Tag Archives: Architectural Salvage

DETROIT: Home Sweet Home…

15 Sep

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In 2013 the city of Detroit filed for bankruptcy. Abandoned buildings, broken streetlights and vacant lots were all too familiar sights to residents and visitors. What would happen next? What would Detroit look like in the future? Here we are 4 years later, let’s take a look. Tucked into a neighborhood near Grand River and 16th Street is a community of Quonset huts called True North. The development features 9 live/work units surrounded by neatly edged lawns, young trees, outdoor gathering spaces and concrete sidewalks that connect building to building. Each unit was designed with a different trade in mind; rent the space, run your business out of it by day, live there full-time.

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We park on the street then get out to have a look around. I have to tell you, I really like the way it looks, it’s refreshing to see something different, unique–kind of futuristic… Quonset huts in varying heights and widths, fluted glass, a cinder block back wall, all clustered together to form a neighborhood. Patio chairs and potted plants reside near front doors.  Mild temperatures have enticed residents to fully open their doors, we pause long enough to take a peek at each of the interiors; we pass a yoga class in session, I hear the instructor reminding students to breathe. We’re here just before an event is to start, we talk with event planners that live in one of the units, they give us permission to look around. The interiors feel pretty cozy, in winter they are kept warm by radiant in-floor heat, air conditioning units protrude from the upper levels. There are 7 full-time residences, 1 gallery space for short-term rental, one studio space and one airbnb. Units vary from 500-1600 sq. ft. True North was the winner of the 2017 Progressive Architecture Award given by Architecture Magazine. This first development is sort of a test to see how it goes, I hope it’s successful and grows.

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The Architectural Salvage Warehouse is a stone’s throw away. It’s always fun to stop in and see what they have. The gates to the yard are wide open, windows and door frames lean against the brick building. Inside shoppers mill about, I find myself standing in one place, scanning the space from ceiling to floor. Light fixtures are old, new, modern and traditional, prices are fair. Toilets in an array of colors and shapes take up a large section of floor space. From architectural pieces to decor they have a ton of stuff. Knick Knacks? Yes, they have them, today there’s a nice collection of owls. Register covers are fancy, glass lamp shades and sconces rest in boxes and on shelves. Bricks, wrought iron pieces, glass block and tin ceiling; everything is rescued from buildings before they’re demolished. Doors and more doors, wood trim, molding, planks, flooring, wainscoting, railings, banisters and spindles, if you’re restoring a house or just want something vintage, this is the place to come.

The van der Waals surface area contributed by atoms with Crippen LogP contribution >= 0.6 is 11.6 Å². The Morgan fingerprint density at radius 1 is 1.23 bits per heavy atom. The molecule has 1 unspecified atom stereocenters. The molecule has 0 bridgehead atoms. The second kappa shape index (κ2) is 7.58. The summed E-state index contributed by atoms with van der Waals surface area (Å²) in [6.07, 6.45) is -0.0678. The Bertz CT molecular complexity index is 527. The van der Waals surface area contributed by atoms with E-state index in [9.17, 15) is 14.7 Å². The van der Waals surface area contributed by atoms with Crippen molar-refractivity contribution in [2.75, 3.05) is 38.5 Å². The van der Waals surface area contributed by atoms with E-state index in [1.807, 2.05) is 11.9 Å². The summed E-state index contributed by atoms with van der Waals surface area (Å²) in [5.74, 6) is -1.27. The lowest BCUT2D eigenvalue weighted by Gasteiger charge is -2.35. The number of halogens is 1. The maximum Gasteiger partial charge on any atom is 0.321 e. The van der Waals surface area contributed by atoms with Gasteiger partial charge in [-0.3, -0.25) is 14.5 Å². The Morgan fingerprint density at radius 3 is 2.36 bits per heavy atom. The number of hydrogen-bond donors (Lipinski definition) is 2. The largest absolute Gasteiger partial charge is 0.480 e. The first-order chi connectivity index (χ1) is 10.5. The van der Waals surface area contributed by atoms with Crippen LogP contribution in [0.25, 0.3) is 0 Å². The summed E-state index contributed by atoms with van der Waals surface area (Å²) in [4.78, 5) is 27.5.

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Let’s move on to another new construction project. Cass Community Social Services has just built a neighborhood of “tiny homes” on Detroit’s northwest side. The non-profit bought 25 vacant lots from the city for $15,000, professional tradespeople built the houses, volunteer teams completed the finishing jobs such as drywalling, tiling, painting and gardening. Residents are a combination of senior citizens, college students, formerly homeless people; all of them are working, have a steady income, but qualify as low-income. Get this: Residents pay $1 per sq.ft. per month, so a 250 sq. ft. house is $250 a month, after 7 years they own their own home–it’s theirs! They can stay there, or if they wish, they can sell the home, so now if they sell it and get say $40,000 dollars, they will qualify for a loan and have money to put down on a bigger place. This is the only model of its kind in the country, they call it “Rent Then Own” instead of the usual rent-to-own. It’s life-changing. Brilliant isn’t it?

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We park on Monterey Street between the Lodge Service Drive and Woodrow Wilson, the first thing I notice is each house has its own architectural style, no 2 are the same. One has a blue metal roof, another is sided in wood shingles and has a flat roof. Annuals spill from flower pots, rose bushes are covered in blooms, lawns are freshly mowed. Each home comes with a dishwasher, washer, dryer, stove and refrigerator, some have lofts. The yellow house has fish-scale siding on the second story–charming. The crisp, white trim on the burgundy house is very attractive. The blue house has a sharply slanted roof, reminding me of mid-century design. The miniature Tudor was the first house built in the neighborhood, it’s fairy-tale like with the stone chimney and dark wood trim. Each renter must take financial literacy classes, they also have access to mental health, education and nutrition programs. They are learning how to succeed. The neighborhood consists of 7 houses with another 18 on the way. 10 slightly larger versions for families are in the future. What a wonderful way to rebuild a city.